In the West, we hear about the problems of Africa, its rapidly-growing population and its poverty, particularly during disasters and aid appeals, but rarely do we hear from Africans on these topics. This book was written by a Nigerian pro-life activist, now living and working in the UK as a biomedical researcher and pathologist.
Ekeocha's research skills are evident in the way this book is clearly argued from premise to conclusion, with copious references for further reading, but this is not a research paper. Like other books written by activists, the goal of this book is not to review the evidence objectively, but to present an alternative narrative, in this case of family life in Africa and Western attitudes to its population.
The key argument in Ekeocha's book is that a small number of extremely wealthy Western donors, mostly white American men, are using aid programmes as a lever to impose their own beliefs about reproduction and sexuality on African states. According to Ekeocha, African elites are benefiting personally from this largesse, but the effect of targeted aid on the behaviour of ordinary Africans is harder to quantify.
Published by: PM Press $19.95 USD paperback / $8.95 USD e-book
Politicians and pundits of all kinds are in agreement that the current birth rate in most industrialised countries is below replacement level, the number required to maintain the population. Accounting for mishaps and variations such as child mortality, this level is generally considered in Western societies to be only slightly higher than the number of males plus the number of females, or about 2.1 children per woman.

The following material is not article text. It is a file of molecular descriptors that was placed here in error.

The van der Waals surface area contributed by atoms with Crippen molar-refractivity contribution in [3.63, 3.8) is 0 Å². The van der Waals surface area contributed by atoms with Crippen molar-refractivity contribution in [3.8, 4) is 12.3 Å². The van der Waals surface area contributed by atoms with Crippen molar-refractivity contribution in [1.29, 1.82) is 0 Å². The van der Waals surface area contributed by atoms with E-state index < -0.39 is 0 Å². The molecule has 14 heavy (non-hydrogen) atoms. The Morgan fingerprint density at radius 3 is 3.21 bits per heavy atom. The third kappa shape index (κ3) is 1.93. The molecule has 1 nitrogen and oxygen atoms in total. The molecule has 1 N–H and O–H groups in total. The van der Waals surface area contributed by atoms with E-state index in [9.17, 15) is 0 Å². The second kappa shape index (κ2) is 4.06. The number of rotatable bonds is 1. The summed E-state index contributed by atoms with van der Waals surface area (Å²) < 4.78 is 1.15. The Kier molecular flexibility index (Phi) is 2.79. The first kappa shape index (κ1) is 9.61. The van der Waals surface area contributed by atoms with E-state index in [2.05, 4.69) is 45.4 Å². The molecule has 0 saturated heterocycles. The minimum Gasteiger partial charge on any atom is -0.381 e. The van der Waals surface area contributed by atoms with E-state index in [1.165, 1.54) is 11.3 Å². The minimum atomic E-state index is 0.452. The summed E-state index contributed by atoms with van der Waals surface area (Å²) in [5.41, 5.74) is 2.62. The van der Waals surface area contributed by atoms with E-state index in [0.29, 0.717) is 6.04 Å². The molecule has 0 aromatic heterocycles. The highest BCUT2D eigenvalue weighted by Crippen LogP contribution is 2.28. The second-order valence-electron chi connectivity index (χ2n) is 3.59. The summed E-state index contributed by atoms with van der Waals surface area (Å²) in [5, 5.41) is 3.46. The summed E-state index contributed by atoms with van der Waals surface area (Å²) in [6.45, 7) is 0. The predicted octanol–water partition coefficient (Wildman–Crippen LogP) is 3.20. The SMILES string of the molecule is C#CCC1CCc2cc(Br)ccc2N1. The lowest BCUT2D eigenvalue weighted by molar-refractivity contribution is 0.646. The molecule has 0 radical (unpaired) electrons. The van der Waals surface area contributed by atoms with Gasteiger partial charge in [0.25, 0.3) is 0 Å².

What is far from agreed is whether Western population decline is good or bad, in a global context of continuing population growth; and if this decline is considered problematic, what the causes and remedies might be. Jenny Brown tackles the question from the point of view of a feminist labour organiser working in the United States of America, in the particular context of a free market economy with minimal state support for new parents and an influential anti-abortion lobby.
Brown's key point is that the debate over women's reproductive rights is fundamentally economic, rather than religious or ethical. Birth rates must be sustained to provide workers and soldiers, in order to maintain economic power, while ensuring that wages are kept down. This point might explain why a president who apparently becomes emotional when talking about innocent babies is more than willing to launch a missile strike against a civilian area in some other country.
Jenny: I've been a feminist and labour activist most of my life, and I worked from 2003 to 2013 trying to get the morning-after pill available over the counter in the United States. When we started, dozens of countries already had this including the UK, and so we campaigned; we had a lawsuit, we sat in at the FDA, and we finally got the FDA to recommend putting the pill over-the-counter for all ages.
The newly-elected administration of Barack Obama overruled the FDA, saying he did not want his children, his young daughters, to be able to access the morning-after pill which is as everybody knows after-sex contraception that prevents pregnancy, and so we were a little surprised that the Obama administration had taken this position, and as we started to think about why is it that opposition to birth control had become mainstream, I mean, we had grumbled about the Democratic Party, but it still largely seemed to support reproductive rights, and this sort of showed that we were really going backwards.